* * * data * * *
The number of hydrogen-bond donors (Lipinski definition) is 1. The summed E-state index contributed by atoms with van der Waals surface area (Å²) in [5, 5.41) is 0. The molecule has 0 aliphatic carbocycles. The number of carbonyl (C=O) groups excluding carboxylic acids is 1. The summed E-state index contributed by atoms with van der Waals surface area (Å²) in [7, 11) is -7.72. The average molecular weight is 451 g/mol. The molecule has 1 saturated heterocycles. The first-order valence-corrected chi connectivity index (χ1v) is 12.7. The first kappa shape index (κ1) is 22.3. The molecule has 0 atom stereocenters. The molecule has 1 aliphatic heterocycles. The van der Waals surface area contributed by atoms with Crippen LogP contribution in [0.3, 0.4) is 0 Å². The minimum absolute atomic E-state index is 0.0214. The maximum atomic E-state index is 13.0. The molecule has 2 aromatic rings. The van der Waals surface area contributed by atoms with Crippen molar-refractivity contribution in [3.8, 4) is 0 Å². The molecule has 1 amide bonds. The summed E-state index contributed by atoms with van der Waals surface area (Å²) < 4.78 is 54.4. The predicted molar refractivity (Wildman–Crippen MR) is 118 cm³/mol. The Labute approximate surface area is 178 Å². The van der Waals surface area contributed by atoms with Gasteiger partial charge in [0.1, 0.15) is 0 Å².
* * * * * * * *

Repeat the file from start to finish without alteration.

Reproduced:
The number of hydrogen-bond donors (Lipinski definition) is 1. The summed E-state index contributed by atoms with van der Waals surface area (Å²) in [5, 5.41) is 0. The molecule has 0 aliphatic carbocycles. The number of carbonyl (C=O) groups excluding carboxylic acids is 1. The summed E-state index contributed by atoms with van der Waals surface area (Å²) in [7, 11) is -7.72. The average molecular weight is 451 g/mol. The molecule has 1 saturated heterocycles. The first-order valence-corrected chi connectivity index (χ1v) is 12.7. The first kappa shape index (κ1) is 22.3. The molecule has 0 atom stereocenters. The molecule has 1 aliphatic heterocycles. The van der Waals surface area contributed by atoms with Crippen LogP contribution in [0.3, 0.4) is 0 Å². The minimum absolute atomic E-state index is 0.0214. The maximum atomic E-state index is 13.0. The molecule has 2 aromatic rings. The van der Waals surface area contributed by atoms with Crippen molar-refractivity contribution in [3.8, 4) is 0 Å². The molecule has 1 amide bonds. The summed E-state index contributed by atoms with van der Waals surface area (Å²) < 4.78 is 54.4. The predicted molar refractivity (Wildman–Crippen MR) is 118 cm³/mol. The Labute approximate surface area is 178 Å². The van der Waals surface area contributed by atoms with Gasteiger partial charge in [0.1, 0.15) is 0 Å².